Historic Fossil Finds Now on View main content.

Historic Fossil Finds Now on View

by AMNH on

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The Titanosaur has new company in the Wallach Orientation Center on the fourth floor. On a wall opposite the popular sauropod, a striking selection of dinosaur fossils has been installed, including elements of the very first dinosaur fossil ever collected by the Museum.


Panoramic view of several shelves and cases containing fossils of a variety of sizes, with attendant signs and digital displays.
Some of the Museum’s most impressive sauropod fossils are on display in the Wallach Orientation Center.
© AMNH/D. Finnin

That early fossil find—an incomplete skeleton of the long-necked, plant-eating dinosaur Diplodocus longus—was unearthed by legendary Museum dinosaur hunter Barnum Brown along with Henry Fairfield Osborn in 1897 at Como Bluff, Wyoming. Joining the pelvis and femur of this distinguished Diplodocus are a neck and skull from a juvenile Kaatedocus siberi and fossil vertebrae representing several different sauropod species from the late Jurassic Period, about 150 million years ago.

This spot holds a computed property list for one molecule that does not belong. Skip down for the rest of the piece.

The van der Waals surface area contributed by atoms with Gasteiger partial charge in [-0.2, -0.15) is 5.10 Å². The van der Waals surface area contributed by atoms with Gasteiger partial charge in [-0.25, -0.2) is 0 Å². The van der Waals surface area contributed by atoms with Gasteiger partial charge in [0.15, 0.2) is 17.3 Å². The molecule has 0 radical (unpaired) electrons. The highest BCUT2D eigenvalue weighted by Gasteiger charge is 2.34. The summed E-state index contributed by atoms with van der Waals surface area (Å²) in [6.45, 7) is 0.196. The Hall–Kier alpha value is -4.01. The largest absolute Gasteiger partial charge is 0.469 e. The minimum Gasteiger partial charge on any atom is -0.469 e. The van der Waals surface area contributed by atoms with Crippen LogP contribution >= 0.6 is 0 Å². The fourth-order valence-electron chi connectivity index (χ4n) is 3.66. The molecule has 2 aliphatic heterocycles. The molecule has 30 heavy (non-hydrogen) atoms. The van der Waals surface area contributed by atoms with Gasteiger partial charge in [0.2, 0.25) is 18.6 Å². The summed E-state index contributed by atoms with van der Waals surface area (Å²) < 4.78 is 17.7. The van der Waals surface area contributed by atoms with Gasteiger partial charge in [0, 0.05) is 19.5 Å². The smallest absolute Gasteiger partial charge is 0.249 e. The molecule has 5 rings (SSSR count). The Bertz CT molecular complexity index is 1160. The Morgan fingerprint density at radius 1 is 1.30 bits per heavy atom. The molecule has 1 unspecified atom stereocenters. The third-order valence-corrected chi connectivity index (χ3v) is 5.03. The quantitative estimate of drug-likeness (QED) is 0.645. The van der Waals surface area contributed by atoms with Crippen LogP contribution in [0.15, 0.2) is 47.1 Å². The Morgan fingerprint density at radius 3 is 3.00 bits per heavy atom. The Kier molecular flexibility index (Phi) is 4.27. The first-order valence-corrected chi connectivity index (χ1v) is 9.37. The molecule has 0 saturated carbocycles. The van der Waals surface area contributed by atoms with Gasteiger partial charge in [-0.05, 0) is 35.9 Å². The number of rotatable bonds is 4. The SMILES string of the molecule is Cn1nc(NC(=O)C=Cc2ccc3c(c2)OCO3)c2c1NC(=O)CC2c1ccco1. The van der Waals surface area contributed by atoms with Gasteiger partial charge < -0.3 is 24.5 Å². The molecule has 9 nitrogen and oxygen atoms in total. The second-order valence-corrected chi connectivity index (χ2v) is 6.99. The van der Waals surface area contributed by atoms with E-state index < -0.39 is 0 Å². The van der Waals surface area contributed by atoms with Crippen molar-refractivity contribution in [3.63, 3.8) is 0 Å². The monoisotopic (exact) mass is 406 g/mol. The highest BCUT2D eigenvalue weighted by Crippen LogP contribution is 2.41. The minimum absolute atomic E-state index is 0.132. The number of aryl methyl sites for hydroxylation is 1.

The new display replaces five titanosaur fossils that were among 84 bones discovered in Patagonia, Argentina, upon which the Museum’s The Titanosaur‘s 122-foot-long cast is based.

In addition to the newly displayed fossils, a slideshow presents photographs from Museum expeditions from the 1890s to the present day, spanning field sites from the American West to the Gobi Desert in Mongolia.


Barnum Brown wears a hat, holds a pick-axe, and kneels next to large fossilized bones; Henry Osborn, hat in hand, sits nearby.
Barnum Brown and Henry Fairfield Osborn sit beside a partially excavated Diplodocus bone at Como Bluff, Wyoming in 1897.
© AMNH Library 17808

When he came upon the Diplodocus longus skeleton, Brown, then 24, was at the start of his career and on an expedition in search of ancient mammals, but his discovery launched the Museum’s dinosaur collection. Since then, the Museum has sent paleontologists to every continent in search of traces of ancient life, continuing to build this invaluable fossil library. 

You can also get a look at the new display from the comfort of home. Just check out the video below for a short tour led by Mark Norell, Macaulay Curator of Paleontology at the Museum. 



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